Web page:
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5 Written questions

5 Matching questions

  1. 2 speaker questions
  2. Counter Premise Indicators
  3. Primary Objective #6
  4. Internal contradiction AKA self contradiction
  5. Necessary Condition
  1. a Prephrase: after reading the question stem, take a moment to mentally formulate your answer to the question stem.
  2. b an event or circumstance whose occurrence is required in order for a sufficient condition to occur.
  3. c occurs when an author makes conflicting statements. \n
  4. d introduce something that actually contains an idea that is counter to the argument. By raising opposition, the author can minimize the damage that would be done by the objection if it were raised elsewhere. but yet, however, on the other hand, admittedly, in contrast, although, even though, still, whereas, in spite of, despite, after all.
  5. e Usually have one male and one female. The female uses sound reasoning and the male uses flawed reasoning or makes a mistake. This is not always true, but more often than not.\n

5 Multiple choice questions

  1. Stimulus (accepted) --/-> answer choices (affected or determined) cannot be true.
  2. Stimulus (affected or determined) ---> answer choices (accepted) AKA: Help Family assumption, justify the conclusion, strengthen/support, resolve the paradox.
  3. 1. No conclusion. When a stimulus does not have a conclusion and contains a paradox, expect a Resolve question 2. Language of contradiction exp: but, however, yet, although, paradoxically, surprisingly.
  4. 1. ethical versus factual situations - when the stimulus addresses something ethical, a factual answer would be incorrect and vice versa 2. dual agreement or dual disagreement - often incorrect answer choices will supply statements that both speakers will agree with or that both speakers disagree with 3. the view of one speaker is unknown - test makers create an answer where the view of only one of the speakers in known. Use the Agree/Disagree Test - the correct answer must produce responses where one speaker would say "I agree, the statement is correct" and the other would disagree. If the 2 responses are not produced the answer is incorrect.\n
  5. Always read each of the five answer choices. If an answer choice appears somewhat attractive, interesting or even confusing, keep it as a contender and move to the next answer.

5 True/False questions

  1. the unless equation (conditional reasoning)1. The sufficient condition does not make the necessary condition occur. That is, the sufficient condition does not actively cause the necessary condition to happen. 2. Temporally speaking, either condition can occur first, or the two conditions can occur at the same time. 3. The conditional statement reflected by the author does not have to reflect reality.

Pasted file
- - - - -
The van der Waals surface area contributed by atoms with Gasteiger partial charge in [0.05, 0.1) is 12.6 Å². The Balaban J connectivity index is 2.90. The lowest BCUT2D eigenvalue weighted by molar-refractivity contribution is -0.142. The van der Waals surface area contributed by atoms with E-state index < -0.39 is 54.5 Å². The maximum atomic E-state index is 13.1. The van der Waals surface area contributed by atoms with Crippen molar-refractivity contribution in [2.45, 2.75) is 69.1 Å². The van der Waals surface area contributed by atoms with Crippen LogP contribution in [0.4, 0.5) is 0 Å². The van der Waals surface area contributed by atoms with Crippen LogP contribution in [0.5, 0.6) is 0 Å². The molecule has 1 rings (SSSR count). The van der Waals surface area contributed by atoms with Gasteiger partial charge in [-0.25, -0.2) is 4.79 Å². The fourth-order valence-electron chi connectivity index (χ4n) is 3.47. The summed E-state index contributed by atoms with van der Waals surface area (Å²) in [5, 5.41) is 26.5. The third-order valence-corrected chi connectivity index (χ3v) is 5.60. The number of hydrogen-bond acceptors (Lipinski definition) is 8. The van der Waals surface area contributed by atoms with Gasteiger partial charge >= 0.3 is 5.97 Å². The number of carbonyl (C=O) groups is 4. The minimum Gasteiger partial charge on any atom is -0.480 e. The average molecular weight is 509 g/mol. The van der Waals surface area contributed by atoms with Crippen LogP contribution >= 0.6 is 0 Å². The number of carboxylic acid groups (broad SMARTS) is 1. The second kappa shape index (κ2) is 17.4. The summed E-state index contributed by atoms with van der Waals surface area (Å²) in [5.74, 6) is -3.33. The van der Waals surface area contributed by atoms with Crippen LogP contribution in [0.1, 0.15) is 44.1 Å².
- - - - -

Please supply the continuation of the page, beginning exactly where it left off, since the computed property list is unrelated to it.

2. 3 incorrect answer traps (weaken)the author assumes as true what is supposed to be proved. exp: "this essay is the best because it is better than all the others"\n


  3. Typical assumption question stemsFirst Family The correct answer choice will be a rephrasing of the main conclusion of the argument. The conclusion is either in the middle or beginning of the stimulus. The correct answer choice must not only be true it also must summarize the author's main point.


  4. Central assumption of causal conclusionsWhenever you identify a causal relationship in the conclusion of an LSAT problem, immediately prepare to either weaken or strengthen the argument. Tasks for Weaken questions...must always identify a causal conclusion. Then ask if there relationship must be as stated by the author or if another explanation can be found? A. Find alternate cause for the stated effect B. Show that even the cause occurs, the effect does not occur C. Show that although the effect occurs, the cause did not occur D. Show that the stated relationship is reversed E. Show that a statistical problem exists with the data used to make the causal statement.


  5. General lack of relevant evidence for the conclusionauthors misuses info to such a degree that they fail to provide any info to support their conclusion or they provide info that is irrelevant to their conclusion. \n


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